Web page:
© St. Petersburg Times, published June 23, 2002
DENVER -- Hal McRae doesn't like what he sees in his bullpen, but he doesn't know what can be done to make it better.
The afternoon after his bullpen's latest maddening meltdown, when Victor Zambrano and Esteban Yan turned a 7-3 ninth-inning lead into an 8-7 10-inning loss, McRae wasn't sure what to do.
"Everything has sort of crumbled," he said.
Zambrano did most of the damage, allowing a triple and two doubles to the first four batters. Yan then gave up a double to Brent Butler, then another to Larry Walker that tied the score. The Rockies won it in the 10th on Walker's two-out single, the third hit of that inning.
The Rays have been concerned that Zambrano has lost confidence on the mound and that appeared to be the case again Friday, along with the inability to keep the ball down.
Zambrano emerged as a successful setup man to Yan last season and McRae needs him in that role, but Saturday sounded unsure how long he could stick with him.
"Until we get a replacement I don't have any other way to go," McRae said.
An option would be to use Travis Harper in that role, but McRae likes what he is doing in middle relief. Other possibilities would be to recall either Jesus Colome or Travis Phelps, who both started the season with the Rays and are pitching at Triple-A Durham.
"I don't like what I see, but what are we going to do and who are we going to do it with are the concerns to me," McRae said. "I can't change for the sake of change."
In his past nine games, Zambrano has allowed 13 runs on 15 hits and 12 walks in 141/3 innings. After Friday's debacle, he said the location of his pitches was more of the problem than his confidence.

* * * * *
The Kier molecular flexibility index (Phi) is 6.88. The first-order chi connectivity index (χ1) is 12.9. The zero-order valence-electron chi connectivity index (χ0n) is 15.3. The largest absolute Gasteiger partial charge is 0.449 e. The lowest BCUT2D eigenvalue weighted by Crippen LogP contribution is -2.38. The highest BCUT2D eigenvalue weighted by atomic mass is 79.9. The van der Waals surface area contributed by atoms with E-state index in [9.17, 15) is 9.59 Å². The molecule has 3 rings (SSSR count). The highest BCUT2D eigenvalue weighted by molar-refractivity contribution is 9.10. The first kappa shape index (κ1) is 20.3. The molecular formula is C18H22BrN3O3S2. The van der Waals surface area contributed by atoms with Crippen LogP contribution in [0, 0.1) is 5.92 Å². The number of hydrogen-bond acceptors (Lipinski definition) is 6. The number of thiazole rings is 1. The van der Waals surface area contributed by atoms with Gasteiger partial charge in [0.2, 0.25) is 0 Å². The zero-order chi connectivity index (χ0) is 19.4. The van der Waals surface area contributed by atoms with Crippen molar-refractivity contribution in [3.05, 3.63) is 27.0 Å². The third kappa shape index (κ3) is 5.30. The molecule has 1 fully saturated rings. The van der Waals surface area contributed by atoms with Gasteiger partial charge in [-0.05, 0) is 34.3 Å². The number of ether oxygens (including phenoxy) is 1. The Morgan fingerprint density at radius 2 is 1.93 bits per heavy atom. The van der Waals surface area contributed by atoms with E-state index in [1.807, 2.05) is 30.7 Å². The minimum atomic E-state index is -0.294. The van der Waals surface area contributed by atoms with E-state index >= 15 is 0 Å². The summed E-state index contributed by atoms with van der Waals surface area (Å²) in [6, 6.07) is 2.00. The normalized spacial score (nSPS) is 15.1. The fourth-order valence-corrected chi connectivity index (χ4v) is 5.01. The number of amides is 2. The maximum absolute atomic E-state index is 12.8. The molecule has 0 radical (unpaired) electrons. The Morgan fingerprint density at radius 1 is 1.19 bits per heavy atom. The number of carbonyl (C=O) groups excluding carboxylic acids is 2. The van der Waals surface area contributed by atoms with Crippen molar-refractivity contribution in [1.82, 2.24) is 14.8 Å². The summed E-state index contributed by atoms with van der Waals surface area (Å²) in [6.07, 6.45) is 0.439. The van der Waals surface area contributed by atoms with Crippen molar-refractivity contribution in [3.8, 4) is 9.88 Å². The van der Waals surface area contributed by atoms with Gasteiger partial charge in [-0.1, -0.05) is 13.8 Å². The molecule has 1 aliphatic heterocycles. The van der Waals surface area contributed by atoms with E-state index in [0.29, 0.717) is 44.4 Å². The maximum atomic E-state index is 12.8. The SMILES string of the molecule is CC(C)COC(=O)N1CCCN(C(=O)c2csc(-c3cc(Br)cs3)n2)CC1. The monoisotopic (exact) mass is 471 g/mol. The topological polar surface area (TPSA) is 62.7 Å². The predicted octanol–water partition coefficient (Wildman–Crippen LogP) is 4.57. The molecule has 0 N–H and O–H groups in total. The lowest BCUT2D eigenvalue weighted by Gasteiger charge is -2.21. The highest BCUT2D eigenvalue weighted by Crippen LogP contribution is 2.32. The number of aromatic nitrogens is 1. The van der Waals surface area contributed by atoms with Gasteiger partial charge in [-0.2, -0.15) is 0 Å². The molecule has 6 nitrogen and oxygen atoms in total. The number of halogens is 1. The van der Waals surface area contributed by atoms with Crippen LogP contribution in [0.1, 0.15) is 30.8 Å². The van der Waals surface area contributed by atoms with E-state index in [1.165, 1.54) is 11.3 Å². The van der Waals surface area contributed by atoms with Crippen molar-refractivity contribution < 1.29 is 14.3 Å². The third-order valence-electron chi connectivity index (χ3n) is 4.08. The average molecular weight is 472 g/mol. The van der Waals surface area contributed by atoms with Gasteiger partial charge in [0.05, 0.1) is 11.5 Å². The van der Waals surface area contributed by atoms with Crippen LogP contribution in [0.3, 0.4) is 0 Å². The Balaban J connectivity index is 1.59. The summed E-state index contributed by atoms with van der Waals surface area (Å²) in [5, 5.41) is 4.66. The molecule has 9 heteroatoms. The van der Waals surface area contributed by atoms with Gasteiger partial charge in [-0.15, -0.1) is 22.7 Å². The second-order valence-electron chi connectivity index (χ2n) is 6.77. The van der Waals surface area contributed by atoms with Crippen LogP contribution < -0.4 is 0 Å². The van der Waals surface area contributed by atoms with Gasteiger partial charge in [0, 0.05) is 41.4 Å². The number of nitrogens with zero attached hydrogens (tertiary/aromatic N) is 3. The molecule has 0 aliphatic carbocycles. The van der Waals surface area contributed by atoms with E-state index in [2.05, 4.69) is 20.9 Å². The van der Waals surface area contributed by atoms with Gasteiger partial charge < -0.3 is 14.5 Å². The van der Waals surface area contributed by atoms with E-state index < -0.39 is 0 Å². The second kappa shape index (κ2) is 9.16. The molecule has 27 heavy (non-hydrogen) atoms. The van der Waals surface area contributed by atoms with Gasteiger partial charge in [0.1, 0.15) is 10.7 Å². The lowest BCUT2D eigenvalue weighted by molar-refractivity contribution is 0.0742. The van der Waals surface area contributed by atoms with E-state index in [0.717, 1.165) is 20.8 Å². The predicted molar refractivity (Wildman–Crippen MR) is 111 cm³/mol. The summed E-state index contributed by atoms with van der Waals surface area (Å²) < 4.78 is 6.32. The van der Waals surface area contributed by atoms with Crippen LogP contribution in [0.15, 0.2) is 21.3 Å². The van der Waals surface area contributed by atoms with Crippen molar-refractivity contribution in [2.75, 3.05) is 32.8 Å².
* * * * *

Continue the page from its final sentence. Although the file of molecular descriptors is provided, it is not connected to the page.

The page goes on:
"I know I'm going to close games," Zambrano said. "I know that. I'm 100 percent sure about that. No matter what happens, if I get the opportunity to close a game I'm going to close. I put my heart in it. I'm 100 percent sure someday I can be a closer. I can do it. ... I know I can close games."
MORE GORY DETAILS: Friday didn't just seem like the longest night in Rays history, it was. The 5-hour, 33-minute elapsed time (3:11 of play and 2:22 for two rain delays) surpassed the 5:20 on June 14 at Florida (3:36 of play and 1:44 of delays). ... The four-run advantage was the largest ninth-inning lead the Rays have blown, having lost three three-run leads. ... The five extra-base hits Zambrano and Yan allowed in the ninth were a team record for an inning. ... It was the fifth game the Rays have lost this season when they were within two or one outs of a win. ... Lost in the outcome was a strong effort by Paul Wilson, who allowed three runs on eight hits in 62/3 inning without allowing a walk.
RUPE QUESTIONABLE: The Rays should know after a bullpen session today if Ryan Rupe will make his scheduled start Tuesday.
Rupe has been bothered by soreness in his right knee, and a doctor's exam found inflammation from a fold in the capsule surrounding the knee. Rupe received a cortisone shot Friday and will test the knee.
If he can't go Tuesday, the Rays are more likely to take advantage of Monday's day off to move him back in the rotation and start Tanyon Sturtze on five days' rest.
STARRY-EYED: Joe Kennedy pitches today for a chance to be considered for the AL All-Star team. With a strong game, Kennedy could improve to 6-5 and lower his ERA to around 4.00. Randy Winn is the leading candidate to represent the Rays, but Kennedy could have a shot. "It depends how the team sets up," McRae said.
RAINDROPS KEEP FALLIN' ... : Winn said the rain was so hard Friday that at one point he didn't think he'd be able to catch a fly ball. A moment later he had to make a running catch of a long drive just in front of the left-centerfield wall. "It was kind of a blur, that's the best way to describe it," Winn said. "I was lucky the rain let up."
MISCELLANY: Brent Abernathy moved to the second slot Saturday because the Rays were facing a left-hander Denny Neagle. ... McRae said when Greg Vaughn is ready to move back to the cleanup spot "I think the whole league would know it." ... The Rays have played eight extra-inning games, tied for most in the AL.